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The Independent Online
House valet

THE TORIES were pleading poverty in front of the Niall Committee yesterday during its hearings on party funding. First Gillian Shephard, shadow leader of the House, appeared; she was followed by Lord Cranborne, Leader of the Opposition in the House of Lords, elegantly dressed in a blue suit, silk tie and natty yellow hose. Some smug onlookers chuckled at what they perceived as the irony of the resplendent Viscount testifying to his party's penury. Then he crossed his legs. Clearly visible in the material of the heel of each sock was a large threadbare chasm. Pandora wonders if the noble Lord, always well dressed for every occasion, could have asked his tailor to run up a "distressed" pair just for this committee appearance?

Missing ring

The evidence is mounting: Robin Cook is not a New Man. Since his Tunbridge Wells registry office wedding to Gaynor, the Foreign Secretary has conspicuously not been seen wearing a wedding band.

Tongue-twister

How do you pronounce "Wim Duisenberg" - the name of the Dutchman who, after a diplomatic brawl this weekend, was appointed head of the European Central Bank? Yesterday Tony Blair tried two different approaches. First, it was "Doo-zenberg", then it became "Doy-zenberg". MP William Cash has been calling the distinguished banker "Dwee-zenberg". Now Pandora has contacted a friend in the land of Gouda and wooden shoes for the absolutely definitive rendition. Sorry, Tony and Bill, but you weren't even close. It's "Dow-zenbairk".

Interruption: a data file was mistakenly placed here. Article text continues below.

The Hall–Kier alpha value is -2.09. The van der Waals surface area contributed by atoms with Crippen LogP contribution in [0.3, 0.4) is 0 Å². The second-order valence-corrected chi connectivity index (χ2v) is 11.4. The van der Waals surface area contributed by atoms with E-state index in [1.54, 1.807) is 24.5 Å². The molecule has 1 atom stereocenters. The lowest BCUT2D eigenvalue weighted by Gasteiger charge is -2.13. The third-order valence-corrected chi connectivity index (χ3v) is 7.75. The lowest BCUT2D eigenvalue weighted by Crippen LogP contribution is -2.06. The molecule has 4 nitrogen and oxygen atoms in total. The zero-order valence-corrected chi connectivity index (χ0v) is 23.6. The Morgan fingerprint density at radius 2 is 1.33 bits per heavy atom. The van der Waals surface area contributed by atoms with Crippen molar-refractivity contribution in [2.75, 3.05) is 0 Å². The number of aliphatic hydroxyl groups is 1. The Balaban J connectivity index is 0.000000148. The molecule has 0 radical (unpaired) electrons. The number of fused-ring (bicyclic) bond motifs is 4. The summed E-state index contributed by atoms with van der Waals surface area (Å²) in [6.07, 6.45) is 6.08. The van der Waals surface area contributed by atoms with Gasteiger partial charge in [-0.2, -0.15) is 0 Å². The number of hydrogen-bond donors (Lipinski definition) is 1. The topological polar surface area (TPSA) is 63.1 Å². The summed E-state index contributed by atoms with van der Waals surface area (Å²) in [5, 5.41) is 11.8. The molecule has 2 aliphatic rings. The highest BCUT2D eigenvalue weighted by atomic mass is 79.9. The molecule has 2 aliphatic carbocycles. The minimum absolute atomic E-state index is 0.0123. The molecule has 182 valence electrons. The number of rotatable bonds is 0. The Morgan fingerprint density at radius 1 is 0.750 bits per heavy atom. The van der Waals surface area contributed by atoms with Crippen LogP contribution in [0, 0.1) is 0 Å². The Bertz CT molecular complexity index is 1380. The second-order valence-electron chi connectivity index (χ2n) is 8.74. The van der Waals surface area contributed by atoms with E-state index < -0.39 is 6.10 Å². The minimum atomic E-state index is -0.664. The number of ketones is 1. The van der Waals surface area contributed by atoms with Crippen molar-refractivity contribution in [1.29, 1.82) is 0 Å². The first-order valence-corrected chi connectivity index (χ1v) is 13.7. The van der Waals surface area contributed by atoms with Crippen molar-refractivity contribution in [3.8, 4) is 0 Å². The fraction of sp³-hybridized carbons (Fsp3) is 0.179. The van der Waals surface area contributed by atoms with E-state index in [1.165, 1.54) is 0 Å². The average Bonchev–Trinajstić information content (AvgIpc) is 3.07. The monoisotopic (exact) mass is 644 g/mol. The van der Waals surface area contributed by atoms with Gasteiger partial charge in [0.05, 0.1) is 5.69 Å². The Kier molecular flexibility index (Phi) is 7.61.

Joke abuse

Wanted; a new joke writer for David Blunkett. The Secretary of State for Education has a lively sense of humour, often joking at his own expense. Yesterday, for example, speaking to a group of pre-school educators at London's Mermaid Theatre, he told a story about visiting a nursery school and having to sit down on a tiny chair. Turning on his warmest paternal charm, he put his arm around one child and asked her age. "Twenty-four," was the answer. That was funny, Dave, the first six times they heard it. But the pre-school circuit is a tough one so you'd better find a new joke.

First comic

Why do some American presidents and their wives shine so much more brightly once they've left the White House? Remember the awkward preppy President George Bush and his dowdy First Lady Barbara (right)? On Monday, Mrs Bush revealed a new stand-up comic side to her personality. "How come nobody thought I ever had an affair with anyone?" she asked an audience in New York. "When George was President, a lot of people thought I looked like his mother - or George Washington." Pandora wonders if Hillary Clinton will start cracking self-deprecatory jokes once she leaves Washington. Surely she's got all the material she needs.

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